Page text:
It turns out that, even though women are delaying marriage and children, infertility rates have not increased in the last 30 years. So is all that barking about the time on career women's biological clocks running out just a load of crap? Yes and no.
According to a study conducted by the National Center for Health Statistics, infertility rates have actually come down a little bit since 1982. Researchers analyzed data from the National Survey on Family Growth. About 22,000 people were interviewed between 2006 - 2010. It was compared to the same survey given to people in 2002 and 1982.
The surveys showed that 8.5 percent of married women aged 15 to 44 were infertile in 1982 – defined as having been married and having unprotected sex for 12 months without becoming pregnant. This fell to 6 percent of the same age group, married or unmarried, in 2006-2010.
But this isn't because more people are receiving fertility treatments. The NCHS is part of the Center for Disease Control and Prevention. Federal Law requires doctors and fertility clinics to report fertility treatments and success rates to the CDC. When this data was reviewed, researchers found that the percentage of adults receiving fertility treatments has been the same since 2002.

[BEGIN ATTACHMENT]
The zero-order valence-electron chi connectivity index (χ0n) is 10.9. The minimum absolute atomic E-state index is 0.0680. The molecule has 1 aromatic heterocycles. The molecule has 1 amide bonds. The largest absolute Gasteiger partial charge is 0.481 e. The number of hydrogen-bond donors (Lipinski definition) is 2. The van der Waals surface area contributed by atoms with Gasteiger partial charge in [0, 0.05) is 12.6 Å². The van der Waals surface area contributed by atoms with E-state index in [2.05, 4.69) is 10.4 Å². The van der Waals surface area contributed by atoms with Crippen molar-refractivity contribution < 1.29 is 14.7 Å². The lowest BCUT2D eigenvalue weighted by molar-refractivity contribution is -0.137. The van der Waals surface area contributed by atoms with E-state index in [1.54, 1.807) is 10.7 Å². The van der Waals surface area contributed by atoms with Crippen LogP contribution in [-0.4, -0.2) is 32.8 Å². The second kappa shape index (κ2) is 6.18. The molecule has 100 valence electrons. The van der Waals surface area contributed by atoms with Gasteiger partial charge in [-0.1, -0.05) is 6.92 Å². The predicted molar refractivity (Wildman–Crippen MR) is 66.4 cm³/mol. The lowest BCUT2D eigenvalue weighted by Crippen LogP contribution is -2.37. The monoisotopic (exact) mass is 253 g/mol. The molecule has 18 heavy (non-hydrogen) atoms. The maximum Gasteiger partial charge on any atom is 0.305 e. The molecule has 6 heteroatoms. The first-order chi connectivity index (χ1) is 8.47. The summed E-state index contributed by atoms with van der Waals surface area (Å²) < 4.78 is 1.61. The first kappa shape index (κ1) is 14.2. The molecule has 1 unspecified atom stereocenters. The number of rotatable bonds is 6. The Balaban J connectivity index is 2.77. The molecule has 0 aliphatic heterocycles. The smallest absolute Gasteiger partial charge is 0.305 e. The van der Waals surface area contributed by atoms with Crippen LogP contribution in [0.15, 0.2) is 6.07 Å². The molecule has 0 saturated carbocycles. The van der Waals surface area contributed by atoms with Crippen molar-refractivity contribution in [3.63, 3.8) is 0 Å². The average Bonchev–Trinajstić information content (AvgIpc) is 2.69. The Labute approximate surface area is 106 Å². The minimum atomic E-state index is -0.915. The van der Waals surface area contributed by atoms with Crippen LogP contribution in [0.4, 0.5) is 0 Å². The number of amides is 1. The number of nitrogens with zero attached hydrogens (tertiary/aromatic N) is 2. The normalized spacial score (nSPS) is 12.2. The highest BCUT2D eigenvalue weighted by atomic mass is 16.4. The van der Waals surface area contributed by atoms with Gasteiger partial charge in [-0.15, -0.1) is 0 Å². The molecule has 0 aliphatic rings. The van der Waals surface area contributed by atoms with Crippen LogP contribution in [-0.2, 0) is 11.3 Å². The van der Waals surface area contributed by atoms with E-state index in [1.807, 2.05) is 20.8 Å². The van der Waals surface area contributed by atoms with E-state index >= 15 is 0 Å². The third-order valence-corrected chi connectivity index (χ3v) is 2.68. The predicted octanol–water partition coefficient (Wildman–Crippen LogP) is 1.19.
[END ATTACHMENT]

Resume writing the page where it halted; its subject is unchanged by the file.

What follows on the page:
According to Dr. Richard Reindollar of the American Society for Reproductive Medicine:
Even though the ages at which women in the United States have their children have been increasing since 1995, the percentage of the population suffering from infertility or impaired fecundity has not increased.
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